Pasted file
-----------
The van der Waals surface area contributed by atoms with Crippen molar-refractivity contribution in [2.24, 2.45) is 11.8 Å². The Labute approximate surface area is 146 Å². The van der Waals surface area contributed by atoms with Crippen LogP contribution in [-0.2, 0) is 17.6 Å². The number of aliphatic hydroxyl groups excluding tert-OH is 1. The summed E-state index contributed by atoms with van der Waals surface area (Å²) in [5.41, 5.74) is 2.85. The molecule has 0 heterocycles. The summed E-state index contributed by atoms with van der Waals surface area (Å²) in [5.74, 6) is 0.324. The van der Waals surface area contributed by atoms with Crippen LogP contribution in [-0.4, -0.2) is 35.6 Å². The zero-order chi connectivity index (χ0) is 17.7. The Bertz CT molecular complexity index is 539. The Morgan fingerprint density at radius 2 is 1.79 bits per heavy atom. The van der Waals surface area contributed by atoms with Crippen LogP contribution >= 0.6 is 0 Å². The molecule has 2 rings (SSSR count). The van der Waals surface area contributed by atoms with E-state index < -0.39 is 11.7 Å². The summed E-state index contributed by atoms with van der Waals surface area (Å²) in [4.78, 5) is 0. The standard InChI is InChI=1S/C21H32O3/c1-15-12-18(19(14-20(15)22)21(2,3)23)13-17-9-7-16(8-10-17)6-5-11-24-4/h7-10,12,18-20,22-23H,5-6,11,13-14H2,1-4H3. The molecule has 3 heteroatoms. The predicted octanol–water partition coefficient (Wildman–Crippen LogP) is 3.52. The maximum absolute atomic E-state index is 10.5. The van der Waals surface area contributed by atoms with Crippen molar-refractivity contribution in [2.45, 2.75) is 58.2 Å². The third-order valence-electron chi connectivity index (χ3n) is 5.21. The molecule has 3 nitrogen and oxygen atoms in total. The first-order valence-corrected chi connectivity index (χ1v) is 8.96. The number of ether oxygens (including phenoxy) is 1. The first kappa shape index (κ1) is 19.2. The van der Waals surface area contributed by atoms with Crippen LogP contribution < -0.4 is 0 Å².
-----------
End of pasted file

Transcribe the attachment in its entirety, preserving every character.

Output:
The van der Waals surface area contributed by atoms with Crippen molar-refractivity contribution in [2.24, 2.45) is 11.8 Å². The Labute approximate surface area is 146 Å². The van der Waals surface area contributed by atoms with Crippen LogP contribution in [-0.2, 0) is 17.6 Å². The number of aliphatic hydroxyl groups excluding tert-OH is 1. The summed E-state index contributed by atoms with van der Waals surface area (Å²) in [5.41, 5.74) is 2.85. The molecule has 0 heterocycles. The summed E-state index contributed by atoms with van der Waals surface area (Å²) in [5.74, 6) is 0.324. The van der Waals surface area contributed by atoms with Crippen LogP contribution in [-0.4, -0.2) is 35.6 Å². The zero-order chi connectivity index (χ0) is 17.7. The Bertz CT molecular complexity index is 539. The Morgan fingerprint density at radius 2 is 1.79 bits per heavy atom. The van der Waals surface area contributed by atoms with Crippen LogP contribution >= 0.6 is 0 Å². The molecule has 2 rings (SSSR count). The van der Waals surface area contributed by atoms with E-state index < -0.39 is 11.7 Å². The summed E-state index contributed by atoms with van der Waals surface area (Å²) in [4.78, 5) is 0. The standard InChI is InChI=1S/C21H32O3/c1-15-12-18(19(14-20(15)22)21(2,3)23)13-17-9-7-16(8-10-17)6-5-11-24-4/h7-10,12,18-20,22-23H,5-6,11,13-14H2,1-4H3. The molecule has 3 heteroatoms. The predicted octanol–water partition coefficient (Wildman–Crippen LogP) is 3.52. The maximum absolute atomic E-state index is 10.5. The van der Waals surface area contributed by atoms with Crippen molar-refractivity contribution in [2.45, 2.75) is 58.2 Å². The third-order valence-electron chi connectivity index (χ3n) is 5.21. The molecule has 3 nitrogen and oxygen atoms in total. The first-order valence-corrected chi connectivity index (χ1v) is 8.96. The number of ether oxygens (including phenoxy) is 1. The first kappa shape index (κ1) is 19.2. The van der Waals surface area contributed by atoms with Crippen LogP contribution < -0.4 is 0 Å².